Then she continues: But speaking freely need not solely carry the weight of prevention. It can simply be about the comfort of social connectedness and knowing you’re not alone. Like Beeson told me, the big picture is not as much about preventing suicide as it is about planning life and fostering social connectedness — which, in and of themselves, are major preventative factors.

The big picture is not as much about preventing suicide as it is about planning life and fostering social connectedness -- which, in and of themselves, are major preventative factors.

Oh yes. David Conroy writes, [suicide] happens when pain exceeds resources for coping with pain. That is how we stay alive. We decrease pain and increase resources. Warning signs and hot lines, the memes you see for #SuicidePreventionAwarenessMonth will not solve this epidemic. Decrease pain and increase resources. That's harder work, which may be why it hasn't caught on.

In the absence of good science, one of the most helpful things you can do for chronic suicidality is curate your collection of flotation devices.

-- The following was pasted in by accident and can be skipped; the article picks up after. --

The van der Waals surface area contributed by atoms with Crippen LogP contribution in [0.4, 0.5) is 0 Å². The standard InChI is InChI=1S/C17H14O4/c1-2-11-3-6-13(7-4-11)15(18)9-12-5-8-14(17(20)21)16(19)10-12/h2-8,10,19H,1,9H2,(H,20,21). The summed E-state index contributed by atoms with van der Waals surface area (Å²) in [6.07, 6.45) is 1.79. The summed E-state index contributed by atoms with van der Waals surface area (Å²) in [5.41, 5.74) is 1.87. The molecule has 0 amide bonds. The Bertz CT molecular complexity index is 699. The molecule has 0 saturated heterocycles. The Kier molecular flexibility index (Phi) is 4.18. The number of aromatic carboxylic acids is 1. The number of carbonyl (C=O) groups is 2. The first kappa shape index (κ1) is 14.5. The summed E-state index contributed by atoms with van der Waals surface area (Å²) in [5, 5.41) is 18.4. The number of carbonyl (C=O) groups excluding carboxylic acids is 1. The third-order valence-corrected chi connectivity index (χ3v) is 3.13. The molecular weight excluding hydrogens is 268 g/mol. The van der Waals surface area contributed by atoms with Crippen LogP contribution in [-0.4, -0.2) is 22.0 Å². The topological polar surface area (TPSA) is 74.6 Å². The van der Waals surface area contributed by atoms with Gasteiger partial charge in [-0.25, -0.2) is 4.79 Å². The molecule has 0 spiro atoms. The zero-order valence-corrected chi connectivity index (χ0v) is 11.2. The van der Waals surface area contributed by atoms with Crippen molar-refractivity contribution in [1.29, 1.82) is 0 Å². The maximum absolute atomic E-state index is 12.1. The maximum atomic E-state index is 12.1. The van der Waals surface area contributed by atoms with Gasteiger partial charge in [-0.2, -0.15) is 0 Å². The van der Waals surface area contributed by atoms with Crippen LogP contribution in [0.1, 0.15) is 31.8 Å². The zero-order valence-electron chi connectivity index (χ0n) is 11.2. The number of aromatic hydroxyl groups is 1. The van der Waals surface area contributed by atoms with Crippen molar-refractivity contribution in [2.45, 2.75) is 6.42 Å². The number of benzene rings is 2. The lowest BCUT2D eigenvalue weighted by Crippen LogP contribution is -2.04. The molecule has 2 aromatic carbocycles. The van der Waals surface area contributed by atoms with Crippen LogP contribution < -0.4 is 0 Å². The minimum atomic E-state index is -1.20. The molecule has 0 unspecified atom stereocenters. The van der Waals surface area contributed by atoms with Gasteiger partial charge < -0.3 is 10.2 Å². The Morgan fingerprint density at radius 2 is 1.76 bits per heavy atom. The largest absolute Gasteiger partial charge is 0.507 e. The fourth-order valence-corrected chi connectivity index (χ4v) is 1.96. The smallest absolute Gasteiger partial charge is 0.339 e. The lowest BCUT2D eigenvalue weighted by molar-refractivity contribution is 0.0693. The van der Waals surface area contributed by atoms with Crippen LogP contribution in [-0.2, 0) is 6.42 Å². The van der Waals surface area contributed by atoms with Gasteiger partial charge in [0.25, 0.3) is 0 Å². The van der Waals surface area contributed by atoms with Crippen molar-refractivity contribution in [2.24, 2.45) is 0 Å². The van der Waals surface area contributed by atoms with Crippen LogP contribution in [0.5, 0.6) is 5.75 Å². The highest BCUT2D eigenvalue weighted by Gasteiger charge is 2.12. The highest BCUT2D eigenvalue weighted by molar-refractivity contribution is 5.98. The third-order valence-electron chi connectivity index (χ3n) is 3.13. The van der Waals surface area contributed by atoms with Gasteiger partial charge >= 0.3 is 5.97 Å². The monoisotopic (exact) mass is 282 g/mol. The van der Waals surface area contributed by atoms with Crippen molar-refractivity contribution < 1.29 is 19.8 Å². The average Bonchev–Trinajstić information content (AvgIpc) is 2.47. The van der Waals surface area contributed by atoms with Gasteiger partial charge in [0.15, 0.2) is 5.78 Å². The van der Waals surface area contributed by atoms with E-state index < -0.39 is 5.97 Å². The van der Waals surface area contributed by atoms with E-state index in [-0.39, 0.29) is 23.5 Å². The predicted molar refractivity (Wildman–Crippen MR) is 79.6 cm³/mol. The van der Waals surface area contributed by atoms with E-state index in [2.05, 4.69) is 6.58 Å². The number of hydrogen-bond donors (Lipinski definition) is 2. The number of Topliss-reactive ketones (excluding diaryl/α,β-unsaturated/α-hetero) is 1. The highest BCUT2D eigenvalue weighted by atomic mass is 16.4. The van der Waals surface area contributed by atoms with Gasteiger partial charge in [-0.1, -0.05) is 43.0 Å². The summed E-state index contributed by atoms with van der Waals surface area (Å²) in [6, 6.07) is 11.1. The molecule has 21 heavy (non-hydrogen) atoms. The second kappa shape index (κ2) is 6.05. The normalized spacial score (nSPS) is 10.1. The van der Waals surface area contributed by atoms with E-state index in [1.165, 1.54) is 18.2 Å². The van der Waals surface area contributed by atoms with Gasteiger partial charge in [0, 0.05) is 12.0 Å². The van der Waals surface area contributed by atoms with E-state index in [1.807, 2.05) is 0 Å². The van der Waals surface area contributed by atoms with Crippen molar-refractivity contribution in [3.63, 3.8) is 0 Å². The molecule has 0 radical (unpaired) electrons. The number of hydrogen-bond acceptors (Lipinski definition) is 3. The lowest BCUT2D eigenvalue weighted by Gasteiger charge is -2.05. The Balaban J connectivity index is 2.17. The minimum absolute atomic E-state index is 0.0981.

This is work best done by ourselves, I think. We hear it better when we tell ourselves.

So I started my own hashtag #AfterIDidntKillMyself. #AfterIDidntKillMyself is a collection of the things I have enjoyed, the friends I have made, the life I have experienced since I didn't... The message isn't It gets better, some attempt at persuasion. It's simply an acknowledgement that I do enjoy my life now, most of the time, and I am glad I survived, and keep surviving. I am glad I didn't jump in front of that racing truck last week. Yes, last week. Actually, not a big deal last week. The waves are always there, but they are calm lately, but yes, they are there.

You are welcome to post there, too. What dreams are you fulfilling? What places have you gone? What things have you learned since all this got to be about you, too? I send a cake, well, a virtual cake, to celebrate the survivors who post there.

Anyway, the life I live now and have lived since, remembering it, is one of my flotation devices. Who knew that that life would introduce me to Anna Borges?

Anna Borges is a writer, editor, and mental health advocate. Previously, she was a senior editor and writer for BuzzFeed. Her first book, The More or Less Definitive Guide to Self-Care, comes out in October. An Oregon native, she lives in Brooklyn with her two cats. Visit her website annaborgeswrites.com or say hi to @annabroges on Twitter.